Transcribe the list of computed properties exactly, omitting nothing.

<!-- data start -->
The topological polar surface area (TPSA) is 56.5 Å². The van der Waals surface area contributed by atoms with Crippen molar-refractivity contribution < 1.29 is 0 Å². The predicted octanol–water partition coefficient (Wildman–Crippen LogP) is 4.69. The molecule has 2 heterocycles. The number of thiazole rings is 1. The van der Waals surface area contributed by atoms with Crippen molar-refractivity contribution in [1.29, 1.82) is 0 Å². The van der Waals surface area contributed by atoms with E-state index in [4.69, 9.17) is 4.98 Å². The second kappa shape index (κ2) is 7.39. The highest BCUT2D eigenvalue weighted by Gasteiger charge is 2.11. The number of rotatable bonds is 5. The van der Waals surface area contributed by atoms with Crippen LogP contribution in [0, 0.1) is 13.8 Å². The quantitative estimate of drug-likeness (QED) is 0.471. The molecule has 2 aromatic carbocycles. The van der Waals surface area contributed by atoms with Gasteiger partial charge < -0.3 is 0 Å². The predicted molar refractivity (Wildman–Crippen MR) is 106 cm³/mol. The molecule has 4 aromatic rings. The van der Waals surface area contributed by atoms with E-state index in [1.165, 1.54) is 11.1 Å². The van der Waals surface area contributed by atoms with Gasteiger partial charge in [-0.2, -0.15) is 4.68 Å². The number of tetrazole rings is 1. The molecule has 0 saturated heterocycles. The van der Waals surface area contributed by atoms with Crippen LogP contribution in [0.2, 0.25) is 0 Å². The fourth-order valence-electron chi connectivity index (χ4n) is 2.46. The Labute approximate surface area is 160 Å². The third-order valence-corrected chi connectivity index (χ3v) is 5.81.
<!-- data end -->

The topological polar surface area (TPSA) is 56.5 Å². The van der Waals surface area contributed by atoms with Crippen molar-refractivity contribution < 1.29 is 0 Å². The predicted octanol–water partition coefficient (Wildman–Crippen LogP) is 4.69. The molecule has 2 heterocycles. The number of thiazole rings is 1. The van der Waals surface area contributed by atoms with Crippen molar-refractivity contribution in [1.29, 1.82) is 0 Å². The van der Waals surface area contributed by atoms with E-state index in [4.69, 9.17) is 4.98 Å². The second kappa shape index (κ2) is 7.39. The highest BCUT2D eigenvalue weighted by Gasteiger charge is 2.11. The number of rotatable bonds is 5. The van der Waals surface area contributed by atoms with Crippen LogP contribution in [0, 0.1) is 13.8 Å². The quantitative estimate of drug-likeness (QED) is 0.471. The molecule has 2 aromatic carbocycles. The van der Waals surface area contributed by atoms with Gasteiger partial charge < -0.3 is 0 Å². The predicted molar refractivity (Wildman–Crippen MR) is 106 cm³/mol. The molecule has 4 aromatic rings. The van der Waals surface area contributed by atoms with E-state index in [1.165, 1.54) is 11.1 Å². The van der Waals surface area contributed by atoms with Gasteiger partial charge in [-0.2, -0.15) is 4.68 Å². The number of tetrazole rings is 1. The molecule has 0 saturated heterocycles. The van der Waals surface area contributed by atoms with Crippen LogP contribution in [0.2, 0.25) is 0 Å². The fourth-order valence-electron chi connectivity index (χ4n) is 2.46. The Labute approximate surface area is 160 Å². The third-order valence-corrected chi connectivity index (χ3v) is 5.81.